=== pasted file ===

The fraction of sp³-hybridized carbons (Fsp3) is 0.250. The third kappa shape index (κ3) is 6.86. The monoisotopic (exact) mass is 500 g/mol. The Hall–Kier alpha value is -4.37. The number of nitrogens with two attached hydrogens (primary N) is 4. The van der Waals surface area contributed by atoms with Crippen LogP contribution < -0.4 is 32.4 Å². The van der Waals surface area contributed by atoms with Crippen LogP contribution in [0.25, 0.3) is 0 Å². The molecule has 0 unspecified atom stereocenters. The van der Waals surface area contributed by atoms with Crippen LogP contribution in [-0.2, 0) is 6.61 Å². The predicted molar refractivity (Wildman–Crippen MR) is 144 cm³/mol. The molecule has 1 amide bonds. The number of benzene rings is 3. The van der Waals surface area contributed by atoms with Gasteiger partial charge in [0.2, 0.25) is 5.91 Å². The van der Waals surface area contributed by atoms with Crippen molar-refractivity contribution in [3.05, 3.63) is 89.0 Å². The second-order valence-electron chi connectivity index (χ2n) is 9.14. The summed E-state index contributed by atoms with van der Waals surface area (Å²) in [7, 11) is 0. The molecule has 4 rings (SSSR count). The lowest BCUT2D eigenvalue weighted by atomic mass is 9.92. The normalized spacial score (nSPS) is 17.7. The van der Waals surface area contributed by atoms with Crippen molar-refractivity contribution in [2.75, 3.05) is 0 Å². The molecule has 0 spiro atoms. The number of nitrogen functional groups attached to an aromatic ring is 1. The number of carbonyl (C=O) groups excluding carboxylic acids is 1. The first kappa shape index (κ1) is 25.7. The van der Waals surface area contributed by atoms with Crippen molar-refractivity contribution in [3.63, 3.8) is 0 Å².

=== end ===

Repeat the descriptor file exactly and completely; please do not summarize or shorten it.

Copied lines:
The fraction of sp³-hybridized carbons (Fsp3) is 0.250. The third kappa shape index (κ3) is 6.86. The monoisotopic (exact) mass is 500 g/mol. The Hall–Kier alpha value is -4.37. The number of nitrogens with two attached hydrogens (primary N) is 4. The van der Waals surface area contributed by atoms with Crippen LogP contribution < -0.4 is 32.4 Å². The van der Waals surface area contributed by atoms with Crippen LogP contribution in [0.25, 0.3) is 0 Å². The molecule has 0 unspecified atom stereocenters. The van der Waals surface area contributed by atoms with Crippen LogP contribution in [-0.2, 0) is 6.61 Å². The predicted molar refractivity (Wildman–Crippen MR) is 144 cm³/mol. The molecule has 1 amide bonds. The number of benzene rings is 3. The van der Waals surface area contributed by atoms with Gasteiger partial charge in [0.2, 0.25) is 5.91 Å². The van der Waals surface area contributed by atoms with Crippen molar-refractivity contribution in [3.05, 3.63) is 89.0 Å². The second-order valence-electron chi connectivity index (χ2n) is 9.14. The summed E-state index contributed by atoms with van der Waals surface area (Å²) in [7, 11) is 0. The molecule has 4 rings (SSSR count). The lowest BCUT2D eigenvalue weighted by atomic mass is 9.92. The normalized spacial score (nSPS) is 17.7. The van der Waals surface area contributed by atoms with Crippen molar-refractivity contribution in [2.75, 3.05) is 0 Å². The molecule has 0 spiro atoms. The number of nitrogen functional groups attached to an aromatic ring is 1. The number of carbonyl (C=O) groups excluding carboxylic acids is 1. The first kappa shape index (κ1) is 25.7. The van der Waals surface area contributed by atoms with Crippen molar-refractivity contribution in [3.63, 3.8) is 0 Å².